Combat Soldier's Grant Doubled, Yisrael Beitenu Takes Credit

Lieberman's party takes credit for doubling soldier's discharge grant, and housing benefits for working families.

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Gil Ronen,

Paratroopers in training.
Paratroopers in training.
Israel news photo: Flash 90

The Yisrael Beitenu party headed by Foreign Minister Avigdor Lieberman took credit Sunday for last minute changes made in the list of socio-economic reforms that the Cabinet approved, including benefits for newly discharged IDF veterans and for "working families." The party had insisted upon the changes as a condition for voting in favor of the reforms recommended by the Trajtenberg Committee.

Yisrael Beitenu announced that thanks to its insistence, the discharge grant paid to soldiers – especially combat soldiers who completed a full term of service – would grow from the current 9,500 shekels to a sum of up to 20,000 shekels. The change will take effect gradually, and be completed in 2016. 

Discharge grants for soldiers in combat support roles, home front roles and volunteers in the National Service will also be enlarged.

In addition, families in which both parents work, "single parent families" in which the parent works, and individuals who work, will receive clear preference in low cost housing projects on state land. Most of the apartments will be marketed to families and individuals who fall under these criteria. This is seen as coming at the expense of hareidi families, many of which have low incomes and are blessed with a relatively large number of children, but often include one parent who is not employed in a paying job.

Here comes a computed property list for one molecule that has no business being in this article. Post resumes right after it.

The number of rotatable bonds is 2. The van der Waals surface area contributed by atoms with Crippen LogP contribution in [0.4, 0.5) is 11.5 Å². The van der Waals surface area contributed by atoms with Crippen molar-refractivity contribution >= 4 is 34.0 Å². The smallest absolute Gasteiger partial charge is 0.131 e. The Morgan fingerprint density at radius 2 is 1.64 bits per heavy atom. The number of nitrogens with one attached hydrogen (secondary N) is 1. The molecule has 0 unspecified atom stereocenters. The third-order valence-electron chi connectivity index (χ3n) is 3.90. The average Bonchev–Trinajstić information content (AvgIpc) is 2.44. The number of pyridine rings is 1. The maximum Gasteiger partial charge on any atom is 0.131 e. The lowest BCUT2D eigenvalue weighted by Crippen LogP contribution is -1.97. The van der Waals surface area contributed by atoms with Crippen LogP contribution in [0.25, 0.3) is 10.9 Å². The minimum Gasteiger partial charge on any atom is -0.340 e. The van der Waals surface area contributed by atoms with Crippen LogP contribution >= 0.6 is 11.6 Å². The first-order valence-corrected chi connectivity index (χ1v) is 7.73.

The government accepted Yisrael Beitenu's economic plan, the party said, and intends to market 180,000-200,000 housing units. The contractors will be obligated to build at least 20% of the apartments – 35,000-40,000 units in all – for long term rental. These "affordable" apartments will be no larger than 85 square meters.    

Four thousand units designated as "social housing" will be built in the course of the next three years.

If the Knesset approves the reforms and Yisrael Beitenu gains popularity, this will be an ironic outcome for many of the organizers of the summer-long demonstrations that resulted in the establishment of the Trajtenberg Committee. The protest leaders were mostly left-of-center and would probably not have wanted Lieberman's hawkish party to benefit from their summer's labors.